Not all customers are happy with having their Time Warner Cable or Bright House Networks internet plans changed over to Spectrum. It can’t be avoided, though, and it’s actually a good thing for some customers, as Charter is making an effort to eliminate hidden fees and contracts in favor of one-size-fits-all pricing.
In the short term, no. In the long term, probably, assuming you’re on some sort of promo rate from Time Warner Cable or Bright House that has a time limit. (New customer promos, special rates, etc.)
Many customers of Time Warner Cable and Bright House have gotten used to being able to call up their provider every year and argue for a better rate. This is great for the customers who are willing to spend a few hours on the phone every year, but it’s bad for everyone who would rather just pay one fair rate that they understand with no haggling.
Charter Spectrum isn’t grandfathering in all of those “extended promo” rates customers argued for over the years, and instead requires customers to pay the sticker price if they want service.
This is a bummer for budget shoppers and deal hunters — but it’s a good thing for the average customer who doesn’t want to get gouged while their neighbor pays half the rate for the same service.
You can still try to get a deal for current Spectrum customers if you’re willing to hop on the phone. Remember to be firm, yet polite, and you may just score yourself a bargain.
In short, no. The only real “hidden” fee we found with Spectrum was the router fee. Otherwise, the pricing is reasonably straightforward and they list out extra items up-front. Spectrum does raise its rates after the first year of service, but this is fairly typical for a national cable provider. Just make sure to take note of this before you sign up so you don’t get surprised when your bill goes up a year later.
Every home Internet connection requires two things to function: a modem and a router. The modem transforms cable signal into digital data, while the router creates your Wi-Fi bubble and routes traffic to your various devices. Spectrum includes the modem for free with Internet service. The router, however, costs an extra $5/month. For this reason, customers who plan to use Charter for more than a year are probably better off buying their own router from a third party outright. To save you the hassle of researching, we’ve put together a list of the 6 best Spectrum routers in 2019.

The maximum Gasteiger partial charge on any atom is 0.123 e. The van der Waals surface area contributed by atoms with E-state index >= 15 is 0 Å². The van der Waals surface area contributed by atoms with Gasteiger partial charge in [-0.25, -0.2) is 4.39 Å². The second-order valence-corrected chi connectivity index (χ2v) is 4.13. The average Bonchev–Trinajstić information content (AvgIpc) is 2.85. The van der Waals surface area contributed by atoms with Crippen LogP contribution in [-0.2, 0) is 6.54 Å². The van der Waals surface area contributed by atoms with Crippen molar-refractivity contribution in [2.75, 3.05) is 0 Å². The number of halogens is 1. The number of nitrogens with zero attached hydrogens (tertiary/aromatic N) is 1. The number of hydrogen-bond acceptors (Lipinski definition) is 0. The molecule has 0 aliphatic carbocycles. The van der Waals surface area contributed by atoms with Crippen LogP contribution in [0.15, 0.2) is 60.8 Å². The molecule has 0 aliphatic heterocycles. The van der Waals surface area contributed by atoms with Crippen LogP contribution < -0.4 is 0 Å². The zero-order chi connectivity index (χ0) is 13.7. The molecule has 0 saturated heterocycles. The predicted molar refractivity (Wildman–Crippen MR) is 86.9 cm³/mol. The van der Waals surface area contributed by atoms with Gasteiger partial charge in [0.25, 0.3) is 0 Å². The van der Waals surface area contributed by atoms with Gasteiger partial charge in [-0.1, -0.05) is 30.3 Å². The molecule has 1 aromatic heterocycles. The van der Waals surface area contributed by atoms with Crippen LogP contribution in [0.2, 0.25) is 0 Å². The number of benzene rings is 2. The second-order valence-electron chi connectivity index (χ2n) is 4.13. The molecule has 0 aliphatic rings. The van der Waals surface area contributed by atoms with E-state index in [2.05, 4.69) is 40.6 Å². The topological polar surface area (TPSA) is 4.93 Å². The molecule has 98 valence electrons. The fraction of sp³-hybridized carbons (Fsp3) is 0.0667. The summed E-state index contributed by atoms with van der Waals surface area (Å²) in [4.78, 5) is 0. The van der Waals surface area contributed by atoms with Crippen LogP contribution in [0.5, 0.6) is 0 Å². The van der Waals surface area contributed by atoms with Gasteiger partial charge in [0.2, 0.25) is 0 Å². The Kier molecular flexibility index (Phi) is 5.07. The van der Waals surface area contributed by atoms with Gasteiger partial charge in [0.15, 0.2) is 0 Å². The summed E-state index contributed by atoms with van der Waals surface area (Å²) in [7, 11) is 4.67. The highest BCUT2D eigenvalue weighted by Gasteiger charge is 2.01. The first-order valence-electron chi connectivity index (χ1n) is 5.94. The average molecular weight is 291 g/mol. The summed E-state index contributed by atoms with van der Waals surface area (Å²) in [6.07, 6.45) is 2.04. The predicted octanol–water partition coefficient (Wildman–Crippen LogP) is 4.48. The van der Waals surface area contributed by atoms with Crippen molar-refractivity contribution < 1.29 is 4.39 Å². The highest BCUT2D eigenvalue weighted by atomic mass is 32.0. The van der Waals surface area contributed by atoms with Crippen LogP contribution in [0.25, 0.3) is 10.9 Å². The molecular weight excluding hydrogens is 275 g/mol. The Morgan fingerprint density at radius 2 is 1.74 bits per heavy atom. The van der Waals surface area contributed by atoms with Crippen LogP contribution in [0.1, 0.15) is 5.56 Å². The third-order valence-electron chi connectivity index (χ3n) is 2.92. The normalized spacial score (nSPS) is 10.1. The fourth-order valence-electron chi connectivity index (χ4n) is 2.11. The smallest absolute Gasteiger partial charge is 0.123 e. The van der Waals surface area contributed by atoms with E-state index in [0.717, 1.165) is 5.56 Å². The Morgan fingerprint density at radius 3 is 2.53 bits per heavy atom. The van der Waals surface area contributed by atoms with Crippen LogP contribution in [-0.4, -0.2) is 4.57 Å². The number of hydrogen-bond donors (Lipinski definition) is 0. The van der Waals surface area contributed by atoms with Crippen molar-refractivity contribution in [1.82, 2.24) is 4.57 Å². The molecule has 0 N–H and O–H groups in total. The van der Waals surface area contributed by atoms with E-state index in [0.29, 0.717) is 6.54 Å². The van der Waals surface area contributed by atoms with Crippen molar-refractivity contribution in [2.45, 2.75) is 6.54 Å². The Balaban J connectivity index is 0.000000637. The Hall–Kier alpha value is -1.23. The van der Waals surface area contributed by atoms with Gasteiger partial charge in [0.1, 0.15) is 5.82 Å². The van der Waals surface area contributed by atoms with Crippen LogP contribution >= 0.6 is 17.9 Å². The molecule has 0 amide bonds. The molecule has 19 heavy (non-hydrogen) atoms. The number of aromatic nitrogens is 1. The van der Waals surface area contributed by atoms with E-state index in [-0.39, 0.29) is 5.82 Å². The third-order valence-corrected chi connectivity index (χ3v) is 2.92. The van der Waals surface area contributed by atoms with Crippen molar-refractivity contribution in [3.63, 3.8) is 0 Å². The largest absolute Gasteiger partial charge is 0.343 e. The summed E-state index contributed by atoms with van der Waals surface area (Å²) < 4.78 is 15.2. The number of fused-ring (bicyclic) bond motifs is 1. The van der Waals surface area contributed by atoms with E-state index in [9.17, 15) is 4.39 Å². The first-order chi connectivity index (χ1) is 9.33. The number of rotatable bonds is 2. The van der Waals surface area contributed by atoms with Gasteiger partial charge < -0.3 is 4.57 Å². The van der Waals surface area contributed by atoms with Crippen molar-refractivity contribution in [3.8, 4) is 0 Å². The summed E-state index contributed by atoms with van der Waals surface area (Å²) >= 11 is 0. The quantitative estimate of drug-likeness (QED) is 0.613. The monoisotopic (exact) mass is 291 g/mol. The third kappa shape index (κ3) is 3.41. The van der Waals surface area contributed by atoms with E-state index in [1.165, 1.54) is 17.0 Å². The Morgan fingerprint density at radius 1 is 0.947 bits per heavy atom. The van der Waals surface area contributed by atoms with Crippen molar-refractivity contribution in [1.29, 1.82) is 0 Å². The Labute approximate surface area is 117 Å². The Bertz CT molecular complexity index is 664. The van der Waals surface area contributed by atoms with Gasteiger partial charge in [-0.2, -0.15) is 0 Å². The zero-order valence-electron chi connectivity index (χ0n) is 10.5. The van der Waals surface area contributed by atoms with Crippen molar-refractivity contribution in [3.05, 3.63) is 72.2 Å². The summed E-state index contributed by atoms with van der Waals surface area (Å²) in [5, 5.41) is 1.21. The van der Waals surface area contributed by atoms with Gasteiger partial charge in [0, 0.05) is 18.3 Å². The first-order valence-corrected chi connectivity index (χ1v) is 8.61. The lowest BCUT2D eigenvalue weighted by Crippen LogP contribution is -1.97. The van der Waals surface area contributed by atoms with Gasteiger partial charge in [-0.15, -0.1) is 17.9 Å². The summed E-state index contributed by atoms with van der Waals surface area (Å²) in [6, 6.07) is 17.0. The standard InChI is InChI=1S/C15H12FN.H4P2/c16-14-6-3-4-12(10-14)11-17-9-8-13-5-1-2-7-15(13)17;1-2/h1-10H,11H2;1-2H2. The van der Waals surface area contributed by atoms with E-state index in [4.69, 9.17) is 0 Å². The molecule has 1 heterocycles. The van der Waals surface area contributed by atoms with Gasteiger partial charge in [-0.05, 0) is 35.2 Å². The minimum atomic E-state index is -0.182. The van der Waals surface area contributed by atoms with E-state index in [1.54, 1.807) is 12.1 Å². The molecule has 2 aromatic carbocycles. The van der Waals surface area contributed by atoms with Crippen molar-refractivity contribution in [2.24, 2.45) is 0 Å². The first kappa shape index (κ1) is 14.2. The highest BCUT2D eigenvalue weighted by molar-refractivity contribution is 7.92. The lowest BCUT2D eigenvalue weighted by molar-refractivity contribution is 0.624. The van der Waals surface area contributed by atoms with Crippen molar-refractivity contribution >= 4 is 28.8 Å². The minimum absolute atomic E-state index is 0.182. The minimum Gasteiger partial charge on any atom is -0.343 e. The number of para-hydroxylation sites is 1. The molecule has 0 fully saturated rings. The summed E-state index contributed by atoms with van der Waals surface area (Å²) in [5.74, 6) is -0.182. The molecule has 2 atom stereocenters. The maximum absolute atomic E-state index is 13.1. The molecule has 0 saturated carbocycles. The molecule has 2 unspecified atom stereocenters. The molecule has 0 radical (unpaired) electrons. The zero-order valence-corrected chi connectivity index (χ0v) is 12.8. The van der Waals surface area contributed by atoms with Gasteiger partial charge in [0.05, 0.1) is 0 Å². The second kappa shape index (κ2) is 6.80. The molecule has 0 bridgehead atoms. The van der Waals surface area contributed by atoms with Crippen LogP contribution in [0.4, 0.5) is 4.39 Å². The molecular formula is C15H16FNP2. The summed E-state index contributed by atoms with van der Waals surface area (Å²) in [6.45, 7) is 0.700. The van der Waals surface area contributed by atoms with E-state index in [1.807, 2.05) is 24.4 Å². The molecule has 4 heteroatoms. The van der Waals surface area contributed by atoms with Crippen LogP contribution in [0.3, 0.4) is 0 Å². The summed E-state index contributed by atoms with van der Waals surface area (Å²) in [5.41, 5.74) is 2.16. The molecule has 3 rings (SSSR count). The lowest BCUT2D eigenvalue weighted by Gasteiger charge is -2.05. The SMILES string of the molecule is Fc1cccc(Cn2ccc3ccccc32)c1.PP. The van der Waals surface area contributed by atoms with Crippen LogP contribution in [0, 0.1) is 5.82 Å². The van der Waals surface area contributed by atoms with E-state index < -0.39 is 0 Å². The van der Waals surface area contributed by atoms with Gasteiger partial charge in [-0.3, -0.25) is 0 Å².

Spectrum gets high marks for their surprisingly high base speed — usually in the neighborhood of 60-100 Mbps (your mileage may vary, depending on service area.)
This high base speed is thanks to their hybrid fiber-coaxial cable network. Unlike DSL, which pipes Internet through phone lines, cable providers like Spectrum use higher-bandwidth coaxial cables from TV networks. This isn’t as ideal as 100% fiber, but it’s usually the best choice for the average household.
Because cable networks are underground rather than on phone lines, they’re less susceptible to storm damage and other outages, resulting in a more reliable and secure connection.
We found that Spectrum’s installation fees vary by location. According to some customers, you can even talk your way out of installation fees if you’re willing to negotiate with Spectrum over the phone. This may change soon, as Spectrum is generally strict on pricing.
Compared to other cable providers, Spectrum’s fees are lower than average — which is surprising considering that they offer contract-free service.
They also stick to a punctual installation schedule, advertised as a “one-hour appointment window”. This is a nice perk for those of us who don’t have time to wait for the cable guy all day.
TV is another area where Spectrum distinguishes itself, although their plans can be pricey compared to satellite options even when bundled.
If you’re a sports fan, be sure to check the seasonal sports and sports package bundles from DirecTV and DISH before you make the call. In all other departments, we found Spectrum’s value to be strong.
Spectrum TV comes in three main packages: Select, Silver, and Gold.
On the lower end, you’re looking at 125+ channels. To Spectrum’s credit, that is much more variety than what many companies offer with their “value” tier. On the higher end of the spectrum (pun intended), you get closer to 200, including sports must-haves like NFL RedZone.
Here is a breakdown of some of the sports offerings included in each tier:
Pricing for Spectrum’s TV plans tends to run a bit steep, especially for standalone offers. That said, the price comes down dramatically for bundled Internet/TV/phone deals. Just keep an eye out for the final pricing once the promotional period runs out, particularly if you plan to subscribe for multiple years.
Spectrum’s DVR service is decent and comes in at $11.99/month for one DVR and $19.99/month for additional units. The DVRs themselves vary in make and model depending on your service area and when you sign up, but considering the price is a third of what some competitors charge, we consider it a good deal for a flexible setup.
To sum it up, Spectrum hits a lot of the sweet spots for home Internet service: no contract, no data caps, no hidden fees, reasonable pricing, and efficient installation.
They don’t offer a wide range of plans, but what they lack in plan flexibility they make up for in perks and pricing. Hardcore techies might find some of the specs lacking, but for the 99% of us that just want to get online and be done with it, Spectrum makes it easy and affordable to do so.